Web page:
HWM (Malaysia) - - LAB EXAM -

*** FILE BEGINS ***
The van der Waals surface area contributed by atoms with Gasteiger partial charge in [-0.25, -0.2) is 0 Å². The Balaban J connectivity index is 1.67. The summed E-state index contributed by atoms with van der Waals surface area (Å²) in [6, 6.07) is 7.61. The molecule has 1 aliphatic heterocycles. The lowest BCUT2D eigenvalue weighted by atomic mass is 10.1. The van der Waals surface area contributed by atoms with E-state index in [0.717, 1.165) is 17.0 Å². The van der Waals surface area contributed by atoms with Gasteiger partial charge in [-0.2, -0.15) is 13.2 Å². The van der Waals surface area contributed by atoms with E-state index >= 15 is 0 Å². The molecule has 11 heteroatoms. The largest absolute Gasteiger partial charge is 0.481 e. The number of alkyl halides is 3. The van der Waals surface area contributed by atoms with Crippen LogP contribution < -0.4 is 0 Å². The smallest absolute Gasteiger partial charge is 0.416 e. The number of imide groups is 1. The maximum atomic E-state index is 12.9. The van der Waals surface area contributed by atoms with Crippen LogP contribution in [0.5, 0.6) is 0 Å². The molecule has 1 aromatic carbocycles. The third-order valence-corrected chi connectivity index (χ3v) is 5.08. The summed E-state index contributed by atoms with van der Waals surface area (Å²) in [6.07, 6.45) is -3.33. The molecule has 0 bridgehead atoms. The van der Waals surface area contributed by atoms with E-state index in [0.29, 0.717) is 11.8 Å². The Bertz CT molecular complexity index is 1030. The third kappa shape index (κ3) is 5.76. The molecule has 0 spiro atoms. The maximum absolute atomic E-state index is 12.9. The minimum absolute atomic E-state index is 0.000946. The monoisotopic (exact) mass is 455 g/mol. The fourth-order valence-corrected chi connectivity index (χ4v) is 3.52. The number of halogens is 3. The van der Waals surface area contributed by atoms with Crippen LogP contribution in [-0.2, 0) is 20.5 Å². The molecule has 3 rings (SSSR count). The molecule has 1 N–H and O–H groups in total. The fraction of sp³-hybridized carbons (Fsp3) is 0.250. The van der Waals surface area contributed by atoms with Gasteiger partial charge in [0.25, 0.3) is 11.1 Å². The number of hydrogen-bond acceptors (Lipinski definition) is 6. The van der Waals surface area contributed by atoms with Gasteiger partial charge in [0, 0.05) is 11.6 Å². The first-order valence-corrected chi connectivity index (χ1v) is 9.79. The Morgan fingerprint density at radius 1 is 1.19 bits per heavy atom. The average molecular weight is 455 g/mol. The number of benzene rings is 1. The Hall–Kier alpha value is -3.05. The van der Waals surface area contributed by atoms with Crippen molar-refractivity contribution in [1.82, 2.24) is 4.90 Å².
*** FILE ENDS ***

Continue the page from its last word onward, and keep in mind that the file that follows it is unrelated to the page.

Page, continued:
by For a while now, there has been a si­lence in the world of CPUs. In­tel’s ‘Devil’s Canyon’ is now of­fi­cially yesterday’s news, and ‘Broad­well’ – de­spite the com­mu­nity hav­ing hailed it as In­tel’s 5th gen­er­a­tion pro­ces­sors - has all but made its im­pact in the PC world. Even though the Haswell-E came shortly af­ter Devil’s Canyon, it wasn’t a CPU that many peo­ple would’ve been able to af­ford, let alone con­sider as an op­tion for their rig. Well, In­tel’s new ‘tock’ of its ‘Tick-Tock’ ca­dence has fi­nally ar­rived: ‘Sky­lake’ is fi­nally here in our labs and quite frankly, we couldn’t be any­more ex­cited. There’s a lot to be said about Sky­lake. For starters, it’s man­u­fac­tured us­ing a new FinFET fab­ri­ca­tion process, which es­sen­tially means that it has a thin­ner but more ef­fi­cient process node (you can pretty much thank Moore’s Law for this in­no­va­tion). How much smaller is it? 14nm, which is a heck of a lot thin­ner when com­pared to Haswell’s and Devil’s Canyon’s 22nm. That be­ing said, re­duc­ing down from 22nm to 14nm isn’t easy or cheap, and with In­tel’s goal of cre­at­ing a CPU with a 10nm FinFET die process just means that it’s go­ing to get more ex­pen­sive over time to, once again, ad­here to the tenets of Moore’s Law. But thanks to a bet­ter Ther­mal In­ter­face Ma­te­rial (which they had im­proved upon since its im­ple­men­ta­tion on Devil’s Canyon), In­tel has man­aged to set the de­fault clock speed of the Core i7-6700K at 4.0GHz with a Turbo Boost of 4.4GHz: a con­sid­er­able 200MHz more than the pre­vi­ous gen­er­a­tion CPU. Nat­u­rally, as we run all of our bench­marks with all com­po­nents over­clocked, we were cer­tain that there was a higher speed in which the Core i7-6700K could achieve, though how far we man­aged to push it was a sur­prise (more on that a lit­tle later).

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